of photography’ class, and thus I work without any reference or inspiration—it forces me to find my own style.” For Saul Zanolari, it is “the ignorance of the past which is the key of my success!” Are we dealing with a spontaneous generation? Some youngsters disregard the past, despising the techniques and the work of their predecessors, (a hardliner position, which curiously contrasts with some attempts to reintroduce the past in our wardrobes). Others give history it’s respective due: “I do think it is important to study the past and there is nothing wrong with aspiring to walk in footsteps of legends, but for me, it is just as important to find your own way,” says Saroya. Still others prefer to plunge back into past decades; take, for example, Olympia Le Tan, who creates bags from ancient books. “In order to innovate, you have to know and understand the past,” defends Yiqing Yin: I’ve always admired the work of [French designers] Madame Grès and Madeleine Vionnet, who, in addition to their technical prowess, have in their own way redefined the notions of sensuality and freedom in women’s clothing. I’d much rather take inspirations from those classical grounds, and innovate from the beauty and emotions I find there, than follow any trend from prescribers today. I don’t believe in trends nor in the relevancy of inventing something absolutely new. There is much freedom and value in the past than in the present when it comes to imagining a fresh vision for the future.
Trends, or rather fads, seem to make the young designers uncomfortable. Perhaps because they are afraid to go unnoticed in this frenzy of collections, fashion weeks and daily releases. THE TEMPTATION OF ART While some famous agitators of fashion, like Galliano, are collapsing, and after the death of Alexander McQueen, two different currents of thoughts have emerged. If one encourages oddity and celebrates young designers such as Iris Van Harpen, the other begs the young generation for more seriousness and the creation of wearable garments. Some young designers get trapped in
“I DO THINK IT IS IMPORTANT TO STUDY THE PAST AND THERE IS NOTHING WRONG WITH ASPIRING TO WALK IN FOOTSTEPS OF LEGENDS, BUT FOR ME, IT IS JUST AS IMPORTANT TO FIND YOUR OWN WAY” SAYS SAROYA. this battle. Brazilian Pedro Lourenço, for example, confessed that he would prefer to create classical clothes, but he is only requested by his clients to do avant-garde based things. The fault of Lady Gaga? The young singer seems to irritate many young designers, because their clienthood, influenced by her provocative wardrobe, associate “youth” with “extravagance”. “Recently, I felt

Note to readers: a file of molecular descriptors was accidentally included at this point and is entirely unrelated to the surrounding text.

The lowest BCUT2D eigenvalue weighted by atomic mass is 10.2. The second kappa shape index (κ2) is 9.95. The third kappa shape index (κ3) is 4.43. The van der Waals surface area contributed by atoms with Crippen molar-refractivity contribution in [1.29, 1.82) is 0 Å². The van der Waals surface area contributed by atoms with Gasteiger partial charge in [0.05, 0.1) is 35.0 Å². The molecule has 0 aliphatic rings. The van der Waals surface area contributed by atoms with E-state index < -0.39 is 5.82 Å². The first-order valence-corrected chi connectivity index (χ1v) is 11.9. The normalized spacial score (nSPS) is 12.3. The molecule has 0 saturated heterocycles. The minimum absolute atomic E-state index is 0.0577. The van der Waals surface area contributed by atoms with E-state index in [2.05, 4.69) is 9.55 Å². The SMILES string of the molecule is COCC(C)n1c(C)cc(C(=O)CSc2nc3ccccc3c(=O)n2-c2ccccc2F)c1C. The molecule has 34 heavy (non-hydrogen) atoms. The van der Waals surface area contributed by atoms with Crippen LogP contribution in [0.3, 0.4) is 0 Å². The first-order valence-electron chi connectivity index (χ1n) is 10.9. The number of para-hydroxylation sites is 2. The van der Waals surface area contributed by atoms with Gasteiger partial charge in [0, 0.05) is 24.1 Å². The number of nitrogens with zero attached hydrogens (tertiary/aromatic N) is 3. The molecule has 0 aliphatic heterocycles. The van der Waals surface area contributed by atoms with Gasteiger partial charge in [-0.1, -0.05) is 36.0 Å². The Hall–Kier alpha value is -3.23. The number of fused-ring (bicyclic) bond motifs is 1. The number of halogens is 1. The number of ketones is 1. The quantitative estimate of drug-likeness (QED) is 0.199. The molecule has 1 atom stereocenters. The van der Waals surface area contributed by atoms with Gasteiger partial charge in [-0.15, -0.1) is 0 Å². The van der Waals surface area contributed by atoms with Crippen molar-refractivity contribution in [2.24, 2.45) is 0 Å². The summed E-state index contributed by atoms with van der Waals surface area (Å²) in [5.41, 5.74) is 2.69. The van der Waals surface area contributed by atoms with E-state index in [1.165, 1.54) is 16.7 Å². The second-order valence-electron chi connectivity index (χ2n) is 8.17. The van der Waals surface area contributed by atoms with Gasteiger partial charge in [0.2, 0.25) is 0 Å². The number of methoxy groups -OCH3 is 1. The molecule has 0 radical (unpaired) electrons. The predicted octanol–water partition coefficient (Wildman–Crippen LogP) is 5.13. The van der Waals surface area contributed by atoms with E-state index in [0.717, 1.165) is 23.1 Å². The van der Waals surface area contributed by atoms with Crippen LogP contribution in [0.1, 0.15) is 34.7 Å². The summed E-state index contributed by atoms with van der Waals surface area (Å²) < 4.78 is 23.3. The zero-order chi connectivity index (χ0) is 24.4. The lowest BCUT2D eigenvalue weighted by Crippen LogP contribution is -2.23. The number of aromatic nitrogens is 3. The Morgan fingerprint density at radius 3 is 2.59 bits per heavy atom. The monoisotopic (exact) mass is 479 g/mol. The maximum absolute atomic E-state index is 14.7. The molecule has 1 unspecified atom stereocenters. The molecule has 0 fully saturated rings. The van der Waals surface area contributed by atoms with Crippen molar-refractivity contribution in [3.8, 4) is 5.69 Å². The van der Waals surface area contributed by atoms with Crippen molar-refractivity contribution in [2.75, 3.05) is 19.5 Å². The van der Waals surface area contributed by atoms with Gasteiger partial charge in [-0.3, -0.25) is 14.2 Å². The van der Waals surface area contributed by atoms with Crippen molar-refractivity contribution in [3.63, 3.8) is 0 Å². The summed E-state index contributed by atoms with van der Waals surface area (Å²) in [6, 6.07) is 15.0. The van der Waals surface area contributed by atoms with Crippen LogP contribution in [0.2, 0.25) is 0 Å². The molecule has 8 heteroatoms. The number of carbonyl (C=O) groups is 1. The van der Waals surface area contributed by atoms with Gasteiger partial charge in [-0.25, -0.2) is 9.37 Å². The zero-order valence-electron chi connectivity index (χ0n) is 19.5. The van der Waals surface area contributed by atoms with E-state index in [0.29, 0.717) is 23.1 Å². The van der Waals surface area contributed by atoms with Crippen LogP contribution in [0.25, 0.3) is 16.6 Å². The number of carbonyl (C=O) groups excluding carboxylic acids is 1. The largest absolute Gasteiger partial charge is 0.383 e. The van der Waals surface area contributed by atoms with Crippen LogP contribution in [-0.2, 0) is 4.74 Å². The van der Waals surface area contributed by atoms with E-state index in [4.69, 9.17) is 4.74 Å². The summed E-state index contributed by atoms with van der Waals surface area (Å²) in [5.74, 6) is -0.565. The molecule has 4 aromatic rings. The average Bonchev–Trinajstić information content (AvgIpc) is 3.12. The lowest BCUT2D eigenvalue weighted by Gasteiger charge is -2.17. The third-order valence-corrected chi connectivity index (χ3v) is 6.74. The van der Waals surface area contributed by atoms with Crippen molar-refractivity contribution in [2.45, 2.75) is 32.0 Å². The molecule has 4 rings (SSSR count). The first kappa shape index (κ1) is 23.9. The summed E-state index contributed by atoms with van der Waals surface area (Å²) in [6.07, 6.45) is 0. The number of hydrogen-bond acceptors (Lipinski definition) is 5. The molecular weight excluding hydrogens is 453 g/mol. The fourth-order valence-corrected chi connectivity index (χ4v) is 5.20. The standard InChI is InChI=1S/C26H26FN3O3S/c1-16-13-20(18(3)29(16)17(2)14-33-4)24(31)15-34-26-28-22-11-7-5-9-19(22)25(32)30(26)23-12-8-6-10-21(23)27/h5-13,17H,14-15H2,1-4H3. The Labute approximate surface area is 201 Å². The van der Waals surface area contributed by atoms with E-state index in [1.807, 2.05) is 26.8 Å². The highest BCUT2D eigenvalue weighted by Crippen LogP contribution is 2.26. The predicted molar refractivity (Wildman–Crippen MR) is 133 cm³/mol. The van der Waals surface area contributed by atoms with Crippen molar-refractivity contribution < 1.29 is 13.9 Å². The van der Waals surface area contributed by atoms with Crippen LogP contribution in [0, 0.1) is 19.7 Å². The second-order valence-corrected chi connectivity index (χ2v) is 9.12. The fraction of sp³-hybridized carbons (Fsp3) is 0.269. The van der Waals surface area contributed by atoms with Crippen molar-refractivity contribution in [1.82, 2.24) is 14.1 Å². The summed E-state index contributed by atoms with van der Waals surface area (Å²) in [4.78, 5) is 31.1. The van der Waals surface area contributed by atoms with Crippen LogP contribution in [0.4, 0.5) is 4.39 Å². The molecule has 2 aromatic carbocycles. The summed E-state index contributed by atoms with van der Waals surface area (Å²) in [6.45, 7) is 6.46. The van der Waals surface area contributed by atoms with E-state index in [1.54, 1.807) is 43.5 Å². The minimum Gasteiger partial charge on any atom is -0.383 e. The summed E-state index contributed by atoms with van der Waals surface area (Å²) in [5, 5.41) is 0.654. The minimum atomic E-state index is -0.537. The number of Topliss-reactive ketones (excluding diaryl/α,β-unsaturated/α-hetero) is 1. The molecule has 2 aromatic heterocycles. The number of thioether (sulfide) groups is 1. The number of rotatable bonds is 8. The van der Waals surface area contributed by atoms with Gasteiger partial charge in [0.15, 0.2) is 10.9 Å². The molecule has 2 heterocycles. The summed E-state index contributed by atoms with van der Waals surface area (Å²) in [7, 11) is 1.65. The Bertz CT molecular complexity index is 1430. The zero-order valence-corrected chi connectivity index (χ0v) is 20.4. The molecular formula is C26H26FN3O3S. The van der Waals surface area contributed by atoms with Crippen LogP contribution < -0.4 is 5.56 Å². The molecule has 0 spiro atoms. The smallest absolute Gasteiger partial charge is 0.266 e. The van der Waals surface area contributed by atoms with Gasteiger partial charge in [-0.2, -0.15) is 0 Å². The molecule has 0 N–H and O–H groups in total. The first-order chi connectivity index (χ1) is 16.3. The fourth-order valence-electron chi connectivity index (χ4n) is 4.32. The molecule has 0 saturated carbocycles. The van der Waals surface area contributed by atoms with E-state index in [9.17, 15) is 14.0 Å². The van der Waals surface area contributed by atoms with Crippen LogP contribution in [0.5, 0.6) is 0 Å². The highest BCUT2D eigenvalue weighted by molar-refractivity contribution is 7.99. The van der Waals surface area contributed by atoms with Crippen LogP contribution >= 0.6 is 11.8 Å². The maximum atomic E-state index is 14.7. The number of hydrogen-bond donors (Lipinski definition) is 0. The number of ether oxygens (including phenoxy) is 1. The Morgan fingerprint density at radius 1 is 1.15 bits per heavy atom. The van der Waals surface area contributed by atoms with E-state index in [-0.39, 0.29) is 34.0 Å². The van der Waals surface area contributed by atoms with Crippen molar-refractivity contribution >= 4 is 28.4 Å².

that a lot of designers and artists have to go to the extremes to get noticed,” regrets Victoria. “In the future, I would like to see this changing. It would be nice to see more people appreciating true beauty again, without any ‘Gaga’ aspect.” Sara Battaglia agrees: “Being a young designer doesn’t mean that you are going to create something weird. We are just able to see fashion in a different way, but with real commercial concepts.” The commercial aspect is what cuts the eccentrics out. Gareth Pugh was reproached for the sales figures (or lack thereof) after showing his first collections, and had to fight critics in order to prove he was not just a fashion crank. Now, Pugh has shown that his brand is something more serious and sellable. But we can’t deny that his approach is closer to Art than to commercial fashion, and he is not the only one. “The future is Fashion-Art, definitely,” assures Victoria. “However, we do need commercial designs to maintain and fund that.” Admits Sara: “To survive, it is important to sell, so I had to divide my collection between a commercial and a more artistic part.” Conversely, many artists are coming to fashion, precisely for the economic aspect. New Yorker artist Darcy Miro was sculpting metal until she came out with the idea of creating jewelry. Same with Aussie designer Jordan Askill, based in London, who vacillates between jeweller and sculptor. Photography and the revival of fashion illustration
OPPOSITE: two looks from Z Mode’s F/W 2011 collection of recycled panty hoses dresses (photographed by MD Laing). THIS PAGE (L-R): the work of painter Saul Zanolari; three looks from Sara Battaglia’s F/W 2011 collection (photographed by Jiampaolo Sgura); a look from Yin’s F/W 2011 collection.